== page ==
In the Babylonian Talmud, our sages make the following observation concerning human intimacy and physical space:
“When love is strong, a couple can make their bed on [the width of] a sword-blade, however, when love is no longer present, a bed of sixty cubits does not provide sufficient room” (Sanhedrin 7a). This is equally true as it relates to our relationship with God, and it is reflected in the Torah portion we read this week.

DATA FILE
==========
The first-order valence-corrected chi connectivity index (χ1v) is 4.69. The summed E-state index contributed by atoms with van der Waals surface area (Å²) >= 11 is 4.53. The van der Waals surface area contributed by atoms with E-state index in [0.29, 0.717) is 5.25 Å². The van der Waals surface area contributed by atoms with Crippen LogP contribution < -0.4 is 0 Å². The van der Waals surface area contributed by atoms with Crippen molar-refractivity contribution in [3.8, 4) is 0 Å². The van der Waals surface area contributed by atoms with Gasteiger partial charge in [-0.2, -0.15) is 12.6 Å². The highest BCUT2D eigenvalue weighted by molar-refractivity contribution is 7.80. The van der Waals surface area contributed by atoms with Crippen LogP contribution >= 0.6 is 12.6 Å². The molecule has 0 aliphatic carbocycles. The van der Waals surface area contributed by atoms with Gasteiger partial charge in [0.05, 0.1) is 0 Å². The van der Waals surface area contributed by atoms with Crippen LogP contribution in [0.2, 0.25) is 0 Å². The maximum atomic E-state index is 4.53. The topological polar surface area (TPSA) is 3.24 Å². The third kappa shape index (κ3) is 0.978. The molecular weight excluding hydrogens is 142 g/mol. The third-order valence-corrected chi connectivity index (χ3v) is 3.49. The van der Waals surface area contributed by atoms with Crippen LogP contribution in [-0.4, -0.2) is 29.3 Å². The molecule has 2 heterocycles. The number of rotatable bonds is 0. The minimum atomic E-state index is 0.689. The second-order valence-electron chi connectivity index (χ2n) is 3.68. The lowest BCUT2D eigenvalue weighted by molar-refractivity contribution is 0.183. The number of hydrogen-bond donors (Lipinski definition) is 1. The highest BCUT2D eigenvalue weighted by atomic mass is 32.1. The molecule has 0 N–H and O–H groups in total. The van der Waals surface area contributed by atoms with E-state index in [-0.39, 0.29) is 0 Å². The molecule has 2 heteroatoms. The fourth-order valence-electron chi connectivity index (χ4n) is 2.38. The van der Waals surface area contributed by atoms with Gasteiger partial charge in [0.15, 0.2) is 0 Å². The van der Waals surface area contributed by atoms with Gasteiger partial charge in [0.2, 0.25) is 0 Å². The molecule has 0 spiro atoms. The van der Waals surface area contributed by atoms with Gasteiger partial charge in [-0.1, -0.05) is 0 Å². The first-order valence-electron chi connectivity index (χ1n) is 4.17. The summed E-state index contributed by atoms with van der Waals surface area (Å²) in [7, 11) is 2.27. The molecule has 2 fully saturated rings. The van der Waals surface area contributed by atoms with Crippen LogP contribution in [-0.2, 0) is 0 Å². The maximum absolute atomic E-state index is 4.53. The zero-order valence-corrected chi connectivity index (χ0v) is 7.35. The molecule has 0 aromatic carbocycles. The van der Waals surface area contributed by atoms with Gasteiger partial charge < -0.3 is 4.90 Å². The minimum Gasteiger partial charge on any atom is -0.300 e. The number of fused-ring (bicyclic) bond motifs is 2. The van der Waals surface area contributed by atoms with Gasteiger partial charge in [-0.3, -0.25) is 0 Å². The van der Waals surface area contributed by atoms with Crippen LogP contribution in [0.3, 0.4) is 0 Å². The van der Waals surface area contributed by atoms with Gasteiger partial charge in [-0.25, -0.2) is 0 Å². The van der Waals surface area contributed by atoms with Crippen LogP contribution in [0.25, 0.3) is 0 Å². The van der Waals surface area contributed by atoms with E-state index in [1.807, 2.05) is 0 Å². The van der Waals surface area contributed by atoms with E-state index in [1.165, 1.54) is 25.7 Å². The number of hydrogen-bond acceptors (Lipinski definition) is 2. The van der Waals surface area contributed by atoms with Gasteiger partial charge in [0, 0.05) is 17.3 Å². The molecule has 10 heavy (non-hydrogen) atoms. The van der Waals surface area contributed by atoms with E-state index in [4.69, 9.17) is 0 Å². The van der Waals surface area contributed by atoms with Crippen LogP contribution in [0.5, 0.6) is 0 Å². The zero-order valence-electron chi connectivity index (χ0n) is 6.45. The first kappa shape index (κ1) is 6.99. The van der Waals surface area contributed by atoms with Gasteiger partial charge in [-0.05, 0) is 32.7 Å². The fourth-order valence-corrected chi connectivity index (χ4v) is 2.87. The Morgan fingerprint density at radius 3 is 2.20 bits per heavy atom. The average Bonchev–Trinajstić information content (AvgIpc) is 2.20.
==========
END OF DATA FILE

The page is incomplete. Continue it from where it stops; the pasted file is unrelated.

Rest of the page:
In parasha Terumah, the Israelites are instructed to build a sanctuary so “God may dwell among them” (Exhodus 25:8), and as we read the blue prints for the construction of this holy tabernacle for God, we would expect to find a grand space. On the contrary, the tabernacle is an extremely small structure to be carried through the wilderness.
Like a couple who can find enough space to share together on a bed which is the width of a sword-blade, God’s presence in our lives does not need grand sanctuaries to reside. For each of us today, the human heart is a modern day tabernacle. With love, we invite God in, and there God may abide forever.